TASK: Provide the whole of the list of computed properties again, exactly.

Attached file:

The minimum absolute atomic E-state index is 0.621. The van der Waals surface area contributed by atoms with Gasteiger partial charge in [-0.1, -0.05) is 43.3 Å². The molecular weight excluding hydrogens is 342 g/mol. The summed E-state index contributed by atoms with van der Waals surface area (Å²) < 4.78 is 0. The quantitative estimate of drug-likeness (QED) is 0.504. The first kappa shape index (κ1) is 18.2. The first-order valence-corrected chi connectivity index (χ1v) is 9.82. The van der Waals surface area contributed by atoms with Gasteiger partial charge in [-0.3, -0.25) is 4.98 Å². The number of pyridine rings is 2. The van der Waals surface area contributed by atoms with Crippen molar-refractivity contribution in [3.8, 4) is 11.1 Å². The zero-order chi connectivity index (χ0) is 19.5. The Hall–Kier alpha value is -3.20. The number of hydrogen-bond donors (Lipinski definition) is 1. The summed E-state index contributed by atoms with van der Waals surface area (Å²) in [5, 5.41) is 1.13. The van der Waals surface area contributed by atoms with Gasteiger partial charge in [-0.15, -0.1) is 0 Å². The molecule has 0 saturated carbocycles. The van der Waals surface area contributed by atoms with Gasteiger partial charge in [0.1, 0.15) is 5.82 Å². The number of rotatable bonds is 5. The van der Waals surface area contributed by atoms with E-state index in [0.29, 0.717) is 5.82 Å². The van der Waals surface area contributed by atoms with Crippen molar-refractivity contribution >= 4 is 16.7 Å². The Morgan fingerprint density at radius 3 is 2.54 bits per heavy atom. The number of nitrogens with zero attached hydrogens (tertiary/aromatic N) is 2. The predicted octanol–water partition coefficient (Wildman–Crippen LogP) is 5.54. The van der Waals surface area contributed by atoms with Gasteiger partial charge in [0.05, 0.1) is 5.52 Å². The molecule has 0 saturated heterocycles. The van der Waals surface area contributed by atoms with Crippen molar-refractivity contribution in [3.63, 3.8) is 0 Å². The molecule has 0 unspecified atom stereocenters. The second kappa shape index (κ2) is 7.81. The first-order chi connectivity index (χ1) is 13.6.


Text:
The minimum absolute atomic E-state index is 0.621. The van der Waals surface area contributed by atoms with Gasteiger partial charge in [-0.1, -0.05) is 43.3 Å². The molecular weight excluding hydrogens is 342 g/mol. The summed E-state index contributed by atoms with van der Waals surface area (Å²) < 4.78 is 0. The quantitative estimate of drug-likeness (QED) is 0.504. The first kappa shape index (κ1) is 18.2. The first-order valence-corrected chi connectivity index (χ1v) is 9.82. The van der Waals surface area contributed by atoms with Gasteiger partial charge in [-0.3, -0.25) is 4.98 Å². The number of pyridine rings is 2. The van der Waals surface area contributed by atoms with Crippen molar-refractivity contribution in [3.8, 4) is 11.1 Å². The zero-order chi connectivity index (χ0) is 19.5. The Hall–Kier alpha value is -3.20. The number of hydrogen-bond donors (Lipinski definition) is 1. The summed E-state index contributed by atoms with van der Waals surface area (Å²) in [5, 5.41) is 1.13. The van der Waals surface area contributed by atoms with Gasteiger partial charge in [-0.15, -0.1) is 0 Å². The molecule has 0 saturated carbocycles. The van der Waals surface area contributed by atoms with Gasteiger partial charge in [0.1, 0.15) is 5.82 Å². The number of rotatable bonds is 5. The van der Waals surface area contributed by atoms with E-state index in [0.29, 0.717) is 5.82 Å². The van der Waals surface area contributed by atoms with Crippen molar-refractivity contribution >= 4 is 16.7 Å². The Morgan fingerprint density at radius 3 is 2.54 bits per heavy atom. The number of nitrogens with zero attached hydrogens (tertiary/aromatic N) is 2. The predicted octanol–water partition coefficient (Wildman–Crippen LogP) is 5.54. The van der Waals surface area contributed by atoms with Gasteiger partial charge in [0.05, 0.1) is 5.52 Å². The molecule has 0 saturated heterocycles. The van der Waals surface area contributed by atoms with Crippen molar-refractivity contribution in [3.63, 3.8) is 0 Å². The molecule has 0 unspecified atom stereocenters. The second kappa shape index (κ2) is 7.81. The first-order chi connectivity index (χ1) is 13.6.